Antiquity with an Attitude
The scientific theory I like best is that the rings of Saturn are composed entirely of lost airline luggage.
In case you have nodded off as a result of this onslaught of historical anthologies, we would like to nudge you back into consciousness with a rather surprising fact: cutting or puncturing the peripheuneum on living patients is not in the least a new concept. Quasi-surgical techniques referenced by the Roman physician and author, Aulus Celsus (25 BC – 50 C.E.), have proved to be some of the earliest attempts to access the abdominal cavity, laying the groundwork for important understandings of the living anatomy. In addition to being the customary territory of lithotomists at the time, such medical innovations were likely influenced by the medico-philosophical doctrines promulgated throughout the Greco-Roman region, which emphasized maintaining balanced production and excretion of bodily waste, since imbalances were thought to trigger disease states. Therefore, preferred therapies aimed to restore normal balance through purgatives and cathartics. Alternatively, balance was said to be restored through a quasi-surgical technique (possibly similar in technique to acupuncture), by inserting a trocar-like instrument into the abdominal cavity in order to drain the disease-causing, bad humors. Of course, we have to issue a broad disclaimer here, for further clinical details have been difficult to procure. As such, just how common this method was, or to what depth the cuts were made is not at all clear. Indeed, the incisions made may only have been superficial and more ritualistic in nature. Nevertheless, these early attempts to access the lower abdomen were important preliminary steps. Evidence to such procedures is given by Celsus whose written works left us with the following exquisitely detailed passage concerning this technique:
“Some perform it below the navel at the distance of about four digits to the left; some perforate the navel itself; some cauterize the integument and make their opening into the abdomen by incision…”
The instrument used was described as:
“A leaden or copper cannula with its lips curved outwards, or one that has a circular rim at its middle to prevent its slipping into the cavity, is then introduced through the aperture. When the latter is used, that part of the instrument that is introduced should be no longer than that which remains external to the aperture, in order that it may proceed beyond the peritoneum.”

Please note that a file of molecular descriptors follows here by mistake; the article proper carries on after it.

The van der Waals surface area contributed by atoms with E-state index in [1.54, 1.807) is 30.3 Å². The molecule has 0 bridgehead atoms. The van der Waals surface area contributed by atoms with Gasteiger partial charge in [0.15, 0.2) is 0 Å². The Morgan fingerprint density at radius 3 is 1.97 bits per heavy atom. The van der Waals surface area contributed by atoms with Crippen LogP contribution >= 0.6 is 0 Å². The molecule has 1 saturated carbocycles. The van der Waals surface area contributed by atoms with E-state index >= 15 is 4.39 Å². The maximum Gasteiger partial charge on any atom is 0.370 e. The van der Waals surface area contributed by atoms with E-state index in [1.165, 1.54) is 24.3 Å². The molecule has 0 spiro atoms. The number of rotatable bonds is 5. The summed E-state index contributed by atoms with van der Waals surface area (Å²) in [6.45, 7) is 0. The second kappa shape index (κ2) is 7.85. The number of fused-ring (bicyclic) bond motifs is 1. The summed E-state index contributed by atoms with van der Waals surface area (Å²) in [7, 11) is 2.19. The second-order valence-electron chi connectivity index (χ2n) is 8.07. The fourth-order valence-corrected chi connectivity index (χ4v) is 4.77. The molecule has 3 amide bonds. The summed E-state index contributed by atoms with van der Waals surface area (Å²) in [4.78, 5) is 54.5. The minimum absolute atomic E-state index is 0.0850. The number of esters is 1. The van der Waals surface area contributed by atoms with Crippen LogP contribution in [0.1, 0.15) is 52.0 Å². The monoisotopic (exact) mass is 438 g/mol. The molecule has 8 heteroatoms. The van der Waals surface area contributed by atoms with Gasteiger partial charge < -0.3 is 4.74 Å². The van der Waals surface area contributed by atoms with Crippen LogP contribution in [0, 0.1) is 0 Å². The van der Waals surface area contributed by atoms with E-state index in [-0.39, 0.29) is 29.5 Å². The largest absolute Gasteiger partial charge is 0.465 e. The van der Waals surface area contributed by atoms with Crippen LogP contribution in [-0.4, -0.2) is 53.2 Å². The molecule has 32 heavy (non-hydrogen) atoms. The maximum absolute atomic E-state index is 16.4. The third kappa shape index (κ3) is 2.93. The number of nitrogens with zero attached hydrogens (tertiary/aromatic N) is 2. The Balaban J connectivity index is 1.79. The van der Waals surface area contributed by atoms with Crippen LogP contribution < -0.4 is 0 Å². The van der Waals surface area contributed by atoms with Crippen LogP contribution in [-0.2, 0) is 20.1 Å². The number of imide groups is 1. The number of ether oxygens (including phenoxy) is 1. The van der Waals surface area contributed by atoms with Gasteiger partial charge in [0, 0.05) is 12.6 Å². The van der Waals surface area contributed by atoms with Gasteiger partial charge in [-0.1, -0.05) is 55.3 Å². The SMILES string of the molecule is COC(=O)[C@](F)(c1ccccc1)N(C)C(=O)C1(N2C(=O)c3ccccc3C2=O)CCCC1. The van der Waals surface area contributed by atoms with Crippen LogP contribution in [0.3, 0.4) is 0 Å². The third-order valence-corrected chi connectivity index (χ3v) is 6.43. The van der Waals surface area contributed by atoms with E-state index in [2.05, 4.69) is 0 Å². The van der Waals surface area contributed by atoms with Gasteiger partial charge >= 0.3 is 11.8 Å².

Even before Celsus, Erasistratus too had earned acclaim in Greece as a preeminent surgeon who performed abdominal surgeries rarely attempted (or successfully completed) by others in his day. Based on these records, along with discovered remnants of ancient trocar-like instruments and speculums, we can marvel in knowing that the history of endoscopy is a story which has been flowering and unfolding throughout the centuries, a fact which connects us therefore to a rich heritage filled with brilliant scholars and indomitable spirits.
Near and Middle East- Al-Qasim, Al-Haytham, Ibn Sina
Medical practitioners from the near and middle east were some of the first to come closest to solving the first two obstacles in one fell swoop, by using your everyday, run-of-the-mill mirrors, oil, candles, and sunlight.
A Turning Point– Abu-Qasim Establishes World’s Earliest Endoscopic Techniques
Hailing from Cordova, Spain and known as one of the world’s fathers of surgery, Abu-al-Qasim7 was one of the greatest surgeons and philosopher-scientists of the pre-modern era, (936-1013 C.E.), whose innovations in surgery especially served as foundational principles throughout Europe and Eurasia for over 500 hundred years. Al-Qasim’s contributions to medical literature were also substantive, with his thirty-volume medical encyclopedia Al-Tasrif (The Method) among the most renowned. Most incredibly for the history of endoscopy, the descriptions of surgical practices found in the chapters dedicated to surgery demonstrate that al-Qasim was performing some of the earliest known procedures involving basic tenets of endoscopy. For these works alone, Al-Qasim is considered as one of the most important pre-modern founders of endoscopy. His pioneering spirit also led to a lengthy list of inventions as well. He is credited for inventing several of the surgical-cum- endoscopic instruments, including a device for internal examination of the ear, one for the internal inspection of the urethra, and a separate instrument for removing foreign bodies from the throat. Another instrument was described as an “exploring needle with a groove,” which had an attached handle, indication for a trocar or cannula-like instrument. While the records are unclear about the use of external light sources or the extent to which true visualization was achieved, these surgeries nevertheless demonstrate that early endoscopic techniques and instruments were in the process of being developed, even if only as a continuation of such well-established ancient practices as lithotomies.